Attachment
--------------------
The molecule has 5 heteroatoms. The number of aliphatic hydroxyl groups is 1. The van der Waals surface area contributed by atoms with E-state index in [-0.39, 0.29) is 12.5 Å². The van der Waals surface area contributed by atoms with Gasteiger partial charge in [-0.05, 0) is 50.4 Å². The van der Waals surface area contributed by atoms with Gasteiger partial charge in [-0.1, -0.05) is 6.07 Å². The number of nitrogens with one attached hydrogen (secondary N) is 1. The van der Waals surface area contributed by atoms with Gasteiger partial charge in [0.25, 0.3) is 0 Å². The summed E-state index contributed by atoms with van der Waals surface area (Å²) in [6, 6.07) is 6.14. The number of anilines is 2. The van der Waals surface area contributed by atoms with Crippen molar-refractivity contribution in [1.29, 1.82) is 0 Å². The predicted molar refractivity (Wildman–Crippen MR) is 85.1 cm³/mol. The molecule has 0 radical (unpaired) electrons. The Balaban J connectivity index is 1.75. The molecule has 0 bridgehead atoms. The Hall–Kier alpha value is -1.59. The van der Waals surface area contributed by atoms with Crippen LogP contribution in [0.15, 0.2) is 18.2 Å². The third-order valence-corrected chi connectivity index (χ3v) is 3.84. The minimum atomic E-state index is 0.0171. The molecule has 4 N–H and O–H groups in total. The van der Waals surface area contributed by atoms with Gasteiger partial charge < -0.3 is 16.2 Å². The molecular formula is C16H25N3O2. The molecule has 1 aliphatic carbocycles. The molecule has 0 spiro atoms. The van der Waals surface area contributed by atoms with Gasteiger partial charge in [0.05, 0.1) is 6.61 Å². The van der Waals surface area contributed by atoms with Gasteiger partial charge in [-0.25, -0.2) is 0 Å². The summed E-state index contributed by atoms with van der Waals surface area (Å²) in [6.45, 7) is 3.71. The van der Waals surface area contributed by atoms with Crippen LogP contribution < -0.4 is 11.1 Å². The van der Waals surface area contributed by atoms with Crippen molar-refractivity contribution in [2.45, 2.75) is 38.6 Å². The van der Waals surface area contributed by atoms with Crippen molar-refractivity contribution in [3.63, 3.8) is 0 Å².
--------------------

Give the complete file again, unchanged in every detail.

The molecule has 5 heteroatoms. The number of aliphatic hydroxyl groups is 1. The van der Waals surface area contributed by atoms with E-state index in [-0.39, 0.29) is 12.5 Å². The van der Waals surface area contributed by atoms with Gasteiger partial charge in [-0.05, 0) is 50.4 Å². The van der Waals surface area contributed by atoms with Gasteiger partial charge in [-0.1, -0.05) is 6.07 Å². The number of nitrogens with one attached hydrogen (secondary N) is 1. The van der Waals surface area contributed by atoms with Gasteiger partial charge in [0.25, 0.3) is 0 Å². The summed E-state index contributed by atoms with van der Waals surface area (Å²) in [6, 6.07) is 6.14. The number of anilines is 2. The van der Waals surface area contributed by atoms with Crippen molar-refractivity contribution in [1.29, 1.82) is 0 Å². The predicted molar refractivity (Wildman–Crippen MR) is 85.1 cm³/mol. The molecule has 0 radical (unpaired) electrons. The Balaban J connectivity index is 1.75. The molecule has 0 bridgehead atoms. The Hall–Kier alpha value is -1.59. The van der Waals surface area contributed by atoms with Crippen LogP contribution in [0.15, 0.2) is 18.2 Å². The third-order valence-corrected chi connectivity index (χ3v) is 3.84. The minimum atomic E-state index is 0.0171. The molecule has 4 N–H and O–H groups in total. The van der Waals surface area contributed by atoms with Gasteiger partial charge < -0.3 is 16.2 Å². The molecular formula is C16H25N3O2. The molecule has 1 aliphatic carbocycles. The molecule has 0 spiro atoms. The van der Waals surface area contributed by atoms with Gasteiger partial charge in [0.05, 0.1) is 6.61 Å². The van der Waals surface area contributed by atoms with Gasteiger partial charge in [-0.25, -0.2) is 0 Å². The summed E-state index contributed by atoms with van der Waals surface area (Å²) in [6.45, 7) is 3.71. The van der Waals surface area contributed by atoms with Crippen LogP contribution < -0.4 is 11.1 Å². The van der Waals surface area contributed by atoms with Crippen molar-refractivity contribution in [2.45, 2.75) is 38.6 Å². The van der Waals surface area contributed by atoms with Crippen molar-refractivity contribution in [3.63, 3.8) is 0 Å².